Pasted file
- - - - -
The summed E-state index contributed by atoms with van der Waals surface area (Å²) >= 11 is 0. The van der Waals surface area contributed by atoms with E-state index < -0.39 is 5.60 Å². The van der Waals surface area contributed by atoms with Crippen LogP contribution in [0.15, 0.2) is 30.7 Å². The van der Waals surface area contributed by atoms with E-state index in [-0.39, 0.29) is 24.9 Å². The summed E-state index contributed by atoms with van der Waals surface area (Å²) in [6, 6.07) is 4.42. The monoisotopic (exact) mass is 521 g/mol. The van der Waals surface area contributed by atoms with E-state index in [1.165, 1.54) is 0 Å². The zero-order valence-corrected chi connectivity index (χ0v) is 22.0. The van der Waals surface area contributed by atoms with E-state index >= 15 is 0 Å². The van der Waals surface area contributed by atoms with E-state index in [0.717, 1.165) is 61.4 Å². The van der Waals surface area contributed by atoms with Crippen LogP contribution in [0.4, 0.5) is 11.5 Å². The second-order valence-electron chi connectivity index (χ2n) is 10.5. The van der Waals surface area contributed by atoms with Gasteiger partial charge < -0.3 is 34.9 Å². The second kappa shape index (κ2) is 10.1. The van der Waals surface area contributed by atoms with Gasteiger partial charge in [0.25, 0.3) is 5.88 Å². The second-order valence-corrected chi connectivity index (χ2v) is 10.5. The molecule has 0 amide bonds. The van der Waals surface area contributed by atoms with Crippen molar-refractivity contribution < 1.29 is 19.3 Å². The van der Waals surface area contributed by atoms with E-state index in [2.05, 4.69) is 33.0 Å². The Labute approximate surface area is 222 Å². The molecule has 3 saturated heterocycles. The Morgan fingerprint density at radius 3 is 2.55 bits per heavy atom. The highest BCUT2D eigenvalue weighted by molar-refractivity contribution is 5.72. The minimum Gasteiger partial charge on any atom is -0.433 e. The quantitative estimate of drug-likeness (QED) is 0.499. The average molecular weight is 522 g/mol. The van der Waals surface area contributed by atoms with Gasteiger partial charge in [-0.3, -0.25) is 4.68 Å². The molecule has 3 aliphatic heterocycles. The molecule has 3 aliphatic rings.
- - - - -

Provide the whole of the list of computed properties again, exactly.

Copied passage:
The summed E-state index contributed by atoms with van der Waals surface area (Å²) >= 11 is 0. The van der Waals surface area contributed by atoms with E-state index < -0.39 is 5.60 Å². The van der Waals surface area contributed by atoms with Crippen LogP contribution in [0.15, 0.2) is 30.7 Å². The van der Waals surface area contributed by atoms with E-state index in [-0.39, 0.29) is 24.9 Å². The summed E-state index contributed by atoms with van der Waals surface area (Å²) in [6, 6.07) is 4.42. The monoisotopic (exact) mass is 521 g/mol. The van der Waals surface area contributed by atoms with E-state index in [1.165, 1.54) is 0 Å². The zero-order valence-corrected chi connectivity index (χ0v) is 22.0. The van der Waals surface area contributed by atoms with E-state index >= 15 is 0 Å². The van der Waals surface area contributed by atoms with E-state index in [0.717, 1.165) is 61.4 Å². The van der Waals surface area contributed by atoms with Crippen LogP contribution in [0.4, 0.5) is 11.5 Å². The second-order valence-electron chi connectivity index (χ2n) is 10.5. The van der Waals surface area contributed by atoms with Gasteiger partial charge < -0.3 is 34.9 Å². The second kappa shape index (κ2) is 10.1. The van der Waals surface area contributed by atoms with Gasteiger partial charge in [0.25, 0.3) is 5.88 Å². The second-order valence-corrected chi connectivity index (χ2v) is 10.5. The molecule has 0 amide bonds. The van der Waals surface area contributed by atoms with Crippen molar-refractivity contribution < 1.29 is 19.3 Å². The van der Waals surface area contributed by atoms with E-state index in [2.05, 4.69) is 33.0 Å². The Labute approximate surface area is 222 Å². The molecule has 3 saturated heterocycles. The Morgan fingerprint density at radius 3 is 2.55 bits per heavy atom. The highest BCUT2D eigenvalue weighted by molar-refractivity contribution is 5.72. The minimum Gasteiger partial charge on any atom is -0.433 e. The quantitative estimate of drug-likeness (QED) is 0.499. The average molecular weight is 522 g/mol. The van der Waals surface area contributed by atoms with Gasteiger partial charge in [-0.3, -0.25) is 4.68 Å². The molecule has 3 aliphatic heterocycles. The molecule has 3 aliphatic rings.